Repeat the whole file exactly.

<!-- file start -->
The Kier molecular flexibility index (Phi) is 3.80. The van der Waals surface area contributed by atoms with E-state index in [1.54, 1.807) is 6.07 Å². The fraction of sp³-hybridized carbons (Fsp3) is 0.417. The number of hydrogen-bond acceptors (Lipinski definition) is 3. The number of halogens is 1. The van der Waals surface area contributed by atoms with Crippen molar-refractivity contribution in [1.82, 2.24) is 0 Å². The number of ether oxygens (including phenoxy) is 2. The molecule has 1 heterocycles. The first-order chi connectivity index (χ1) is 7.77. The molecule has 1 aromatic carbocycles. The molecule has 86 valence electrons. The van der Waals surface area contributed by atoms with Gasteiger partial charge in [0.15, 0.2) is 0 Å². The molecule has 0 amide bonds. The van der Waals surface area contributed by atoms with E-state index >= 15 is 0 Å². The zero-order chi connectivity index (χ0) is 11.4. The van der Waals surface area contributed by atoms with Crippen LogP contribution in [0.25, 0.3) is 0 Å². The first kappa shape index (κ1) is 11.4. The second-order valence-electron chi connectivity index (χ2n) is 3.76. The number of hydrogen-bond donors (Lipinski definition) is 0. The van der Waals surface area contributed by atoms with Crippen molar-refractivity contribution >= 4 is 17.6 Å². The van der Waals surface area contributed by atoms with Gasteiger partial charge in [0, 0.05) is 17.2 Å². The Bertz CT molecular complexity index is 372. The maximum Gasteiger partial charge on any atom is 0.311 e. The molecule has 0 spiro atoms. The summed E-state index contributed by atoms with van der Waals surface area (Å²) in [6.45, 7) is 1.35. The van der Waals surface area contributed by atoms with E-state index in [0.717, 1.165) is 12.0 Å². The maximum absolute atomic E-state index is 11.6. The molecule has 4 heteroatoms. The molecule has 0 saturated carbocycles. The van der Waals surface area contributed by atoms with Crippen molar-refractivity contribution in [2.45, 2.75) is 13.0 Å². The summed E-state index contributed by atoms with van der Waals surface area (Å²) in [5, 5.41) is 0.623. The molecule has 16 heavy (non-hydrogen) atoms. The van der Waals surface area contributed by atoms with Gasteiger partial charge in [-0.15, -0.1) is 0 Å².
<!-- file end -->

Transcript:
The Kier molecular flexibility index (Phi) is 3.80. The van der Waals surface area contributed by atoms with E-state index in [1.54, 1.807) is 6.07 Å². The fraction of sp³-hybridized carbons (Fsp3) is 0.417. The number of hydrogen-bond acceptors (Lipinski definition) is 3. The number of halogens is 1. The van der Waals surface area contributed by atoms with Crippen molar-refractivity contribution in [1.82, 2.24) is 0 Å². The number of ether oxygens (including phenoxy) is 2. The molecule has 1 heterocycles. The first-order chi connectivity index (χ1) is 7.77. The molecule has 1 aromatic carbocycles. The molecule has 86 valence electrons. The van der Waals surface area contributed by atoms with Gasteiger partial charge in [0.15, 0.2) is 0 Å². The molecule has 0 amide bonds. The van der Waals surface area contributed by atoms with E-state index >= 15 is 0 Å². The zero-order chi connectivity index (χ0) is 11.4. The van der Waals surface area contributed by atoms with Crippen LogP contribution in [0.25, 0.3) is 0 Å². The first kappa shape index (κ1) is 11.4. The second-order valence-electron chi connectivity index (χ2n) is 3.76. The number of hydrogen-bond donors (Lipinski definition) is 0. The van der Waals surface area contributed by atoms with Crippen molar-refractivity contribution >= 4 is 17.6 Å². The van der Waals surface area contributed by atoms with Gasteiger partial charge in [0, 0.05) is 17.2 Å². The Bertz CT molecular complexity index is 372. The maximum Gasteiger partial charge on any atom is 0.311 e. The molecule has 0 spiro atoms. The summed E-state index contributed by atoms with van der Waals surface area (Å²) in [6.45, 7) is 1.35. The van der Waals surface area contributed by atoms with E-state index in [0.717, 1.165) is 12.0 Å². The maximum absolute atomic E-state index is 11.6. The molecule has 4 heteroatoms. The molecule has 0 saturated carbocycles. The van der Waals surface area contributed by atoms with Crippen molar-refractivity contribution in [2.45, 2.75) is 13.0 Å². The summed E-state index contributed by atoms with van der Waals surface area (Å²) in [5, 5.41) is 0.623. The molecule has 16 heavy (non-hydrogen) atoms. The van der Waals surface area contributed by atoms with Gasteiger partial charge in [-0.15, -0.1) is 0 Å².